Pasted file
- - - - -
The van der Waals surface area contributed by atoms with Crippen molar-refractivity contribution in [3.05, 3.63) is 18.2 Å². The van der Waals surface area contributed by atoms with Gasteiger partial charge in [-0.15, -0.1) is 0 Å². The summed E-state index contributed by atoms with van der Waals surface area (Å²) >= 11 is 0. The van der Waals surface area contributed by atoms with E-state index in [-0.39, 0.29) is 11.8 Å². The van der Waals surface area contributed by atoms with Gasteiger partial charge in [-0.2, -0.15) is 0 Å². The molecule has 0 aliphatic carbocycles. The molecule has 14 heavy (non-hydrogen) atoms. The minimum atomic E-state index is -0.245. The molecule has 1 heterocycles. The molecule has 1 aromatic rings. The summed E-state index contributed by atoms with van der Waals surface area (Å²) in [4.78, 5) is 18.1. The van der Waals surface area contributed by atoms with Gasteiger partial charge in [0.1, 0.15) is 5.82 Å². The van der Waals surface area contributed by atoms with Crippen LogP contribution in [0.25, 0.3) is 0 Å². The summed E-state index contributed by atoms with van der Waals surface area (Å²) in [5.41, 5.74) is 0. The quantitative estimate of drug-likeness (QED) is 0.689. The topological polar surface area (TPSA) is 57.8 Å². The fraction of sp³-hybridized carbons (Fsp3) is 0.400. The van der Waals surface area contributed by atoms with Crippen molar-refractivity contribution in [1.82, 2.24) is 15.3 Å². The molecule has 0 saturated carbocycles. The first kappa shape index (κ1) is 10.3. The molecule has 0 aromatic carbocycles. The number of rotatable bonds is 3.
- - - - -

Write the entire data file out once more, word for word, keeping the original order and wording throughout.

The van der Waals surface area contributed by atoms with Crippen molar-refractivity contribution in [3.05, 3.63) is 18.2 Å². The van der Waals surface area contributed by atoms with Gasteiger partial charge in [-0.15, -0.1) is 0 Å². The summed E-state index contributed by atoms with van der Waals surface area (Å²) >= 11 is 0. The van der Waals surface area contributed by atoms with E-state index in [-0.39, 0.29) is 11.8 Å². The van der Waals surface area contributed by atoms with Gasteiger partial charge in [-0.2, -0.15) is 0 Å². The molecule has 0 aliphatic carbocycles. The molecule has 14 heavy (non-hydrogen) atoms. The minimum atomic E-state index is -0.245. The molecule has 1 heterocycles. The molecule has 1 aromatic rings. The summed E-state index contributed by atoms with van der Waals surface area (Å²) in [4.78, 5) is 18.1. The van der Waals surface area contributed by atoms with Gasteiger partial charge in [0.1, 0.15) is 5.82 Å². The van der Waals surface area contributed by atoms with Crippen LogP contribution in [0.25, 0.3) is 0 Å². The summed E-state index contributed by atoms with van der Waals surface area (Å²) in [5.41, 5.74) is 0. The quantitative estimate of drug-likeness (QED) is 0.689. The topological polar surface area (TPSA) is 57.8 Å². The fraction of sp³-hybridized carbons (Fsp3) is 0.400. The van der Waals surface area contributed by atoms with Crippen molar-refractivity contribution in [1.82, 2.24) is 15.3 Å². The molecule has 0 saturated carbocycles. The first kappa shape index (κ1) is 10.3. The molecule has 0 aromatic carbocycles. The number of rotatable bonds is 3.